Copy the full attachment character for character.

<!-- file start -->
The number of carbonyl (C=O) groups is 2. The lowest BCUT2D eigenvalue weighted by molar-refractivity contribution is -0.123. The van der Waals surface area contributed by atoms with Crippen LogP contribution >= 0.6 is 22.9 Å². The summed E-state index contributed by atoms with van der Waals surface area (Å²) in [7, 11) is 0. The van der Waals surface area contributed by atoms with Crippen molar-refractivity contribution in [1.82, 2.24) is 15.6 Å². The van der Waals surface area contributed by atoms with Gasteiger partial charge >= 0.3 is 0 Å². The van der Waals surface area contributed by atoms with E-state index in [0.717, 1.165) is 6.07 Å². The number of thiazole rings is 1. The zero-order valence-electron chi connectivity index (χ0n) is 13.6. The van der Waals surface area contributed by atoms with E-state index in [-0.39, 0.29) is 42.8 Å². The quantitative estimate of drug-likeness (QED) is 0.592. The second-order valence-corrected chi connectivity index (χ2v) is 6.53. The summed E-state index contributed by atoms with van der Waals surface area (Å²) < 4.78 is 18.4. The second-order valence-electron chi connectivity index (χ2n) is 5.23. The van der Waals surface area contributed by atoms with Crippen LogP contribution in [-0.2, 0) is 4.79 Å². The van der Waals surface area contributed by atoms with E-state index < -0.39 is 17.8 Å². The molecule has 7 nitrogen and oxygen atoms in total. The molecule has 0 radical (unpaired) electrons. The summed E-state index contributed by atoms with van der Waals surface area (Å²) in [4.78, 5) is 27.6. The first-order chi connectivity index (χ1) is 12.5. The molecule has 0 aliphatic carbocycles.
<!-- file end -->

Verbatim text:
The number of carbonyl (C=O) groups is 2. The lowest BCUT2D eigenvalue weighted by molar-refractivity contribution is -0.123. The van der Waals surface area contributed by atoms with Crippen LogP contribution >= 0.6 is 22.9 Å². The summed E-state index contributed by atoms with van der Waals surface area (Å²) in [7, 11) is 0. The van der Waals surface area contributed by atoms with Crippen molar-refractivity contribution in [1.82, 2.24) is 15.6 Å². The van der Waals surface area contributed by atoms with Gasteiger partial charge >= 0.3 is 0 Å². The van der Waals surface area contributed by atoms with E-state index in [0.717, 1.165) is 6.07 Å². The number of thiazole rings is 1. The zero-order valence-electron chi connectivity index (χ0n) is 13.6. The van der Waals surface area contributed by atoms with E-state index in [-0.39, 0.29) is 42.8 Å². The quantitative estimate of drug-likeness (QED) is 0.592. The second-order valence-corrected chi connectivity index (χ2v) is 6.53. The summed E-state index contributed by atoms with van der Waals surface area (Å²) < 4.78 is 18.4. The second-order valence-electron chi connectivity index (χ2n) is 5.23. The van der Waals surface area contributed by atoms with Crippen LogP contribution in [-0.2, 0) is 4.79 Å². The van der Waals surface area contributed by atoms with E-state index < -0.39 is 17.8 Å². The molecule has 7 nitrogen and oxygen atoms in total. The molecule has 0 radical (unpaired) electrons. The summed E-state index contributed by atoms with van der Waals surface area (Å²) in [4.78, 5) is 27.6. The first-order chi connectivity index (χ1) is 12.5. The molecule has 0 aliphatic carbocycles.